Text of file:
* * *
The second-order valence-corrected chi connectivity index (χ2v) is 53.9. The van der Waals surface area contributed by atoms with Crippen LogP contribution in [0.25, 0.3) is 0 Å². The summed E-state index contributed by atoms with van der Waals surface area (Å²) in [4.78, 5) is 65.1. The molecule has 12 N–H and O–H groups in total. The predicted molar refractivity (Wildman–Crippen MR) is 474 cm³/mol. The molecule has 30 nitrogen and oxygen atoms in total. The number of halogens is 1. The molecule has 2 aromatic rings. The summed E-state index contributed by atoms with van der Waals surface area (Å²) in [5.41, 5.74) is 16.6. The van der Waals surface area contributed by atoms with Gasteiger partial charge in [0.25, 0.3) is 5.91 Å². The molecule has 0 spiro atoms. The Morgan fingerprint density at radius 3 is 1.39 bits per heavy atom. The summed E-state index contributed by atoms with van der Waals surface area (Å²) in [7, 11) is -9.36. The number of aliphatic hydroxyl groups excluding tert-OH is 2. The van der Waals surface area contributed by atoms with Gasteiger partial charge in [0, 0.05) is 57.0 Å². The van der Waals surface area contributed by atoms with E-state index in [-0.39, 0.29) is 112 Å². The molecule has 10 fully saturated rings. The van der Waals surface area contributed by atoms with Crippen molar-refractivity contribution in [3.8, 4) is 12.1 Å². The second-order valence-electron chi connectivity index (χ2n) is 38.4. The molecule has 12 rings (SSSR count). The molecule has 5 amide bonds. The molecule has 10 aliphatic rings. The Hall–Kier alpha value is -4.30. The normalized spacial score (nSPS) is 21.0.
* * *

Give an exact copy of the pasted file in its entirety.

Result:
The second-order valence-corrected chi connectivity index (χ2v) is 53.9. The van der Waals surface area contributed by atoms with Crippen LogP contribution in [0.25, 0.3) is 0 Å². The summed E-state index contributed by atoms with van der Waals surface area (Å²) in [4.78, 5) is 65.1. The molecule has 12 N–H and O–H groups in total. The predicted molar refractivity (Wildman–Crippen MR) is 474 cm³/mol. The molecule has 30 nitrogen and oxygen atoms in total. The number of halogens is 1. The molecule has 2 aromatic rings. The summed E-state index contributed by atoms with van der Waals surface area (Å²) in [5.41, 5.74) is 16.6. The van der Waals surface area contributed by atoms with Gasteiger partial charge in [0.25, 0.3) is 5.91 Å². The molecule has 0 spiro atoms. The Morgan fingerprint density at radius 3 is 1.39 bits per heavy atom. The summed E-state index contributed by atoms with van der Waals surface area (Å²) in [7, 11) is -9.36. The number of aliphatic hydroxyl groups excluding tert-OH is 2. The van der Waals surface area contributed by atoms with Gasteiger partial charge in [0, 0.05) is 57.0 Å². The van der Waals surface area contributed by atoms with E-state index in [-0.39, 0.29) is 112 Å². The molecule has 10 fully saturated rings. The van der Waals surface area contributed by atoms with Crippen molar-refractivity contribution in [3.8, 4) is 12.1 Å². The second-order valence-electron chi connectivity index (χ2n) is 38.4. The molecule has 12 rings (SSSR count). The molecule has 5 amide bonds. The molecule has 10 aliphatic rings. The Hall–Kier alpha value is -4.30. The normalized spacial score (nSPS) is 21.0.